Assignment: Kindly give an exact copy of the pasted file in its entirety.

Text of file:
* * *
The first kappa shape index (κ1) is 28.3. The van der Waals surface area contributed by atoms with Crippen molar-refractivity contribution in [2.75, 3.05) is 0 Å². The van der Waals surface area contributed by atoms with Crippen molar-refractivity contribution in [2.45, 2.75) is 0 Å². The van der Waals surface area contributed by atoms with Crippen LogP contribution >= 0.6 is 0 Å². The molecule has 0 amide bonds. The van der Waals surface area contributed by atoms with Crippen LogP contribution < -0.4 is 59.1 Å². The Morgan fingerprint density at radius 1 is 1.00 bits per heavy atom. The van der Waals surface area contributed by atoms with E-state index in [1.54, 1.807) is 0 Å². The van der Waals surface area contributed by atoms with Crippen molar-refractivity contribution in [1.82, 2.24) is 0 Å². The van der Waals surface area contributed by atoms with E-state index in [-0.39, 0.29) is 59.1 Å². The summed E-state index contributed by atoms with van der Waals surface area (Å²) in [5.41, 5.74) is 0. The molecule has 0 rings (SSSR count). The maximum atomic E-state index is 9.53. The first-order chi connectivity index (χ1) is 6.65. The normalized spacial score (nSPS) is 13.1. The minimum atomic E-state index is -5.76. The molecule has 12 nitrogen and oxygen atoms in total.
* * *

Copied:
The first kappa shape index (κ1) is 28.3. The van der Waals surface area contributed by atoms with Crippen molar-refractivity contribution in [2.75, 3.05) is 0 Å². The van der Waals surface area contributed by atoms with Crippen molar-refractivity contribution in [2.45, 2.75) is 0 Å². The van der Waals surface area contributed by atoms with Crippen LogP contribution >= 0.6 is 0 Å². The molecule has 0 amide bonds. The van der Waals surface area contributed by atoms with Crippen LogP contribution < -0.4 is 59.1 Å². The Morgan fingerprint density at radius 1 is 1.00 bits per heavy atom. The van der Waals surface area contributed by atoms with E-state index in [1.54, 1.807) is 0 Å². The van der Waals surface area contributed by atoms with Crippen molar-refractivity contribution in [1.82, 2.24) is 0 Å². The van der Waals surface area contributed by atoms with E-state index in [-0.39, 0.29) is 59.1 Å². The summed E-state index contributed by atoms with van der Waals surface area (Å²) in [5.41, 5.74) is 0. The molecule has 0 rings (SSSR count). The maximum atomic E-state index is 9.53. The first-order chi connectivity index (χ1) is 6.65. The normalized spacial score (nSPS) is 13.1. The minimum atomic E-state index is -5.76. The molecule has 12 nitrogen and oxygen atoms in total.